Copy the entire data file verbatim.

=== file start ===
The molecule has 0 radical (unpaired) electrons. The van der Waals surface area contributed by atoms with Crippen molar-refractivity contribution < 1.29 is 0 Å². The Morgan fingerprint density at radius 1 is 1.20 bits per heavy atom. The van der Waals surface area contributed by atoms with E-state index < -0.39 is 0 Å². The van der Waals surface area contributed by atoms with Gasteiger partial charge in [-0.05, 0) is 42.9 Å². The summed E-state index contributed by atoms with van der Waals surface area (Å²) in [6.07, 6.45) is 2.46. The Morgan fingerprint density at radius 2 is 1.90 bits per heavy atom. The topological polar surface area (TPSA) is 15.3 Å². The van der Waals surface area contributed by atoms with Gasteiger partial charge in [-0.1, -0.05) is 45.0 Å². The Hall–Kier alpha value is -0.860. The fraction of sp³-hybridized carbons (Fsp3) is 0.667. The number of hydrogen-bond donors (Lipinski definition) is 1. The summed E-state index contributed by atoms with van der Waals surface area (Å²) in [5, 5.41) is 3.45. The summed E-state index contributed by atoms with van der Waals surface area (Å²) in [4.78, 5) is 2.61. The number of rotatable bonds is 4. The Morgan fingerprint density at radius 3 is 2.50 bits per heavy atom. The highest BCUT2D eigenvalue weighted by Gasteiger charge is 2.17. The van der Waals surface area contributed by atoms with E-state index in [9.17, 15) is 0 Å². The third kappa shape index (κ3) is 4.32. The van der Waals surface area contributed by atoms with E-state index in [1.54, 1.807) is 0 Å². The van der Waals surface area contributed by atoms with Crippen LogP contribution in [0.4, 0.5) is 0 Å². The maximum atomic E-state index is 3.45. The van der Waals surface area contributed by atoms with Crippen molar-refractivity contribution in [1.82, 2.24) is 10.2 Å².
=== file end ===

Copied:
The molecule has 0 radical (unpaired) electrons. The van der Waals surface area contributed by atoms with Crippen molar-refractivity contribution < 1.29 is 0 Å². The Morgan fingerprint density at radius 1 is 1.20 bits per heavy atom. The van der Waals surface area contributed by atoms with E-state index < -0.39 is 0 Å². The van der Waals surface area contributed by atoms with Gasteiger partial charge in [-0.05, 0) is 42.9 Å². The summed E-state index contributed by atoms with van der Waals surface area (Å²) in [6.07, 6.45) is 2.46. The Morgan fingerprint density at radius 2 is 1.90 bits per heavy atom. The topological polar surface area (TPSA) is 15.3 Å². The van der Waals surface area contributed by atoms with Gasteiger partial charge in [-0.1, -0.05) is 45.0 Å². The Hall–Kier alpha value is -0.860. The fraction of sp³-hybridized carbons (Fsp3) is 0.667. The number of hydrogen-bond donors (Lipinski definition) is 1. The summed E-state index contributed by atoms with van der Waals surface area (Å²) in [5, 5.41) is 3.45. The summed E-state index contributed by atoms with van der Waals surface area (Å²) in [4.78, 5) is 2.61. The number of rotatable bonds is 4. The Morgan fingerprint density at radius 3 is 2.50 bits per heavy atom. The highest BCUT2D eigenvalue weighted by Gasteiger charge is 2.17. The van der Waals surface area contributed by atoms with E-state index in [9.17, 15) is 0 Å². The third kappa shape index (κ3) is 4.32. The van der Waals surface area contributed by atoms with E-state index in [1.54, 1.807) is 0 Å². The van der Waals surface area contributed by atoms with Crippen LogP contribution in [0.4, 0.5) is 0 Å². The maximum atomic E-state index is 3.45. The van der Waals surface area contributed by atoms with Crippen molar-refractivity contribution in [1.82, 2.24) is 10.2 Å².